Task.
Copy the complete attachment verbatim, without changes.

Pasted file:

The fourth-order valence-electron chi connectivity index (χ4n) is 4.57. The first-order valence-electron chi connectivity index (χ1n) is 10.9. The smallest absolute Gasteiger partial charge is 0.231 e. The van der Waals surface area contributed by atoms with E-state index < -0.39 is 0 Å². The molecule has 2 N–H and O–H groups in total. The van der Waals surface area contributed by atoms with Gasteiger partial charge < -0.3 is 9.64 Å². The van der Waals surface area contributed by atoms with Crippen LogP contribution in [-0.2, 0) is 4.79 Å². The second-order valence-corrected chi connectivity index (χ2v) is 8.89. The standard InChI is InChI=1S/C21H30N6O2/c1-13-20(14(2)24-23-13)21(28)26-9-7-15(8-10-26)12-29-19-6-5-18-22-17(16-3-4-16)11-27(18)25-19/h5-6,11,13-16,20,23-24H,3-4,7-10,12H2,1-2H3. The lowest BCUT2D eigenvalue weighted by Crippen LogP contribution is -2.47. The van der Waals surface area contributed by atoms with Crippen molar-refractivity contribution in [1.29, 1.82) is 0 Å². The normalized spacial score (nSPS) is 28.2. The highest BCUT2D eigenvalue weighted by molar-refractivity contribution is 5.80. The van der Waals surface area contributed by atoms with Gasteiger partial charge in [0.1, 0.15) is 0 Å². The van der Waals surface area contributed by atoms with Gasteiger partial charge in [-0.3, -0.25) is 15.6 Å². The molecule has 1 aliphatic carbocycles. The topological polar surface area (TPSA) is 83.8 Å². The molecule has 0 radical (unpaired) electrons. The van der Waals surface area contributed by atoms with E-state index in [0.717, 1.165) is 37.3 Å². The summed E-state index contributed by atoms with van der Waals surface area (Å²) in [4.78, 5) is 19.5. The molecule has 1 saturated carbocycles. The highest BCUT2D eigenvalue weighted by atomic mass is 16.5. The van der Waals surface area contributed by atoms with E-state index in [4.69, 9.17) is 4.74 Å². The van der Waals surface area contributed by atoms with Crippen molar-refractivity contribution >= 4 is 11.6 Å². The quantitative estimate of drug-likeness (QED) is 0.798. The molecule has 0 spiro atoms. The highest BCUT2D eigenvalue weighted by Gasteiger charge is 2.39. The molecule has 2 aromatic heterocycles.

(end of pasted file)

The fourth-order valence-electron chi connectivity index (χ4n) is 4.57. The first-order valence-electron chi connectivity index (χ1n) is 10.9. The smallest absolute Gasteiger partial charge is 0.231 e. The van der Waals surface area contributed by atoms with E-state index < -0.39 is 0 Å². The molecule has 2 N–H and O–H groups in total. The van der Waals surface area contributed by atoms with Gasteiger partial charge < -0.3 is 9.64 Å². The van der Waals surface area contributed by atoms with Crippen LogP contribution in [-0.2, 0) is 4.79 Å². The second-order valence-corrected chi connectivity index (χ2v) is 8.89. The standard InChI is InChI=1S/C21H30N6O2/c1-13-20(14(2)24-23-13)21(28)26-9-7-15(8-10-26)12-29-19-6-5-18-22-17(16-3-4-16)11-27(18)25-19/h5-6,11,13-16,20,23-24H,3-4,7-10,12H2,1-2H3. The lowest BCUT2D eigenvalue weighted by Crippen LogP contribution is -2.47. The van der Waals surface area contributed by atoms with Crippen molar-refractivity contribution in [1.29, 1.82) is 0 Å². The normalized spacial score (nSPS) is 28.2. The highest BCUT2D eigenvalue weighted by molar-refractivity contribution is 5.80. The van der Waals surface area contributed by atoms with Gasteiger partial charge in [0.1, 0.15) is 0 Å². The van der Waals surface area contributed by atoms with Gasteiger partial charge in [-0.3, -0.25) is 15.6 Å². The molecule has 1 aliphatic carbocycles. The topological polar surface area (TPSA) is 83.8 Å². The molecule has 0 radical (unpaired) electrons. The van der Waals surface area contributed by atoms with E-state index in [0.717, 1.165) is 37.3 Å². The summed E-state index contributed by atoms with van der Waals surface area (Å²) in [4.78, 5) is 19.5. The molecule has 1 saturated carbocycles. The highest BCUT2D eigenvalue weighted by atomic mass is 16.5. The van der Waals surface area contributed by atoms with E-state index in [4.69, 9.17) is 4.74 Å². The van der Waals surface area contributed by atoms with Crippen molar-refractivity contribution >= 4 is 11.6 Å². The quantitative estimate of drug-likeness (QED) is 0.798. The molecule has 0 spiro atoms. The highest BCUT2D eigenvalue weighted by Gasteiger charge is 2.39. The molecule has 2 aromatic heterocycles.